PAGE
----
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A mistake that ambitious companies often make is subscribing to the “move fast and break things” mentality for the sake of being first to market.

In an effort for business innovation, these companies not only lose a ton of time, money, and resources fixing mistakes, but they also run the risk of losing valuable team members from burnout in the process. But, the greatest cost of moving too fast and building a mediocre product or service is the loss of customer confidence and ultimately, sales.

Burnout costs big bucks.

It is estimated that employee burnout is responsible for up to 50% of the annual workforce turnover. To put this into dollars and figures, employee turnover can cost a company up to 33%of the worker’s annual salary. And this goes without saying, but getting it right with the customer the first time is of utmost importance. Brand loyalty is a rare and precious thing these days considering the number of options consumers have to choose from. In fact, 32% of customers would stop doing business with a brand that they loved after just one bad experience. Fourty-eight percent of customers that have a negative experience will tell on average 10 or more people about it—that’s a loss of 10+ potential customers because of one person.

Data chart: Likelihood of taking or searching for a different job due to burnout.

So how should a company go about moving slower to avoid breaking fewer things along the way?

By investing more time upfront conducting thorough consumer research to ensure business innovation is intentional and driven by consumer feedback every step of the way.

Data chart: When do consumers stop interacting with a brand they love?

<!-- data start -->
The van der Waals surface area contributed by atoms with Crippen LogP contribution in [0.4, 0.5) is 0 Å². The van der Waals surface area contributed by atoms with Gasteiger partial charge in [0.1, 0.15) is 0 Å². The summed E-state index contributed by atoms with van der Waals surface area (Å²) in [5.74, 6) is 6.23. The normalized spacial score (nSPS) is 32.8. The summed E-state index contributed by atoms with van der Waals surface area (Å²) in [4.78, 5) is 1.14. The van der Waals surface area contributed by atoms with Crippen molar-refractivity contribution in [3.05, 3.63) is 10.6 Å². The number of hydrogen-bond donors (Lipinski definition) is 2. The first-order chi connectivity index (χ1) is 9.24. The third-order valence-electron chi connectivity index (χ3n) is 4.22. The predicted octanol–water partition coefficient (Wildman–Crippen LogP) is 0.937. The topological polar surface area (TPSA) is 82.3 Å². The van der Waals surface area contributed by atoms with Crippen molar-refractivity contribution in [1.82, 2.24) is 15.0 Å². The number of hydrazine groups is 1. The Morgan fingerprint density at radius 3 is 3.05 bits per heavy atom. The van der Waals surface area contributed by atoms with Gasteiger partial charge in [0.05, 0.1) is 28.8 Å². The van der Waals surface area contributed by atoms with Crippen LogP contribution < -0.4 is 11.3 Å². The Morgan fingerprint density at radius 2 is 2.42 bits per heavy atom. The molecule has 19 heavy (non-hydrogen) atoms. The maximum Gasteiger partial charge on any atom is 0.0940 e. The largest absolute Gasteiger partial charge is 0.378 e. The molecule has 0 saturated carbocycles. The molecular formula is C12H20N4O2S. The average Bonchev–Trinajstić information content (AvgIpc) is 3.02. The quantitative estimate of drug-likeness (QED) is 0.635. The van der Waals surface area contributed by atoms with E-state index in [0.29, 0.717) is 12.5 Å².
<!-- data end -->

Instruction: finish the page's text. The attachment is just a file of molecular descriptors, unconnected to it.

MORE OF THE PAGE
End-user experience is built by a culture of business innovation.

Many companies are unaware that their culture manifests itself in the end-user experience. Culture is interwoven through many decisions and strategies within a brand.

What does culture influence?

  • Innovation—It can either encourage or impede it.
  • Business focus—What a company focuses on and how it reacts to failure.
  • Engagement—How a company relates and engages with its target market.

It’s imperative that the entire organization is aligned and operating on the same page for things to move forward smoothly through to the final end product. Leaders need to emphasize and prioritize market feedback in business innovation so that every department within the organization keeps the customer at top of mind throughout the process. Basing innovation on customer feedback requires a team that is flexible to other thoughts and opinions, open to possibilities, resilient to failure, and good at problem-solving. Additionally, teams that come up with the best innovative solutions tend to be more diverse. From the diversity of perspectives and experiences come better ideas for products that solve problems that a more homogenous team wouldn’t have given thought to.

Focus on customer needs.

Let’s get this straight, the market dictates the product not the other way around. Sorry but, no matter how excited you are about your idea for a line of motorized Beanie Babies, the market doesn’t need more pellet-stuffed plushies. To retrofit a product into the marketplace and expect it to succeed is a fool’s gamble. Instead, companies should be innovating to solve market problems for their target audience.

The longevity of a brand lies in its relationship with its customers.

The mindset of listening to the customer has to start from the top down. This message needs to be clearly communicated by leadership across the board—function dictates form and innovation needs to be driven by market feedback. Understanding what the market wants and needs allows companies to focus on creating a product or service that is strong out of the gate with a chance to compete, if not outperform, a mediocre product that was first to market.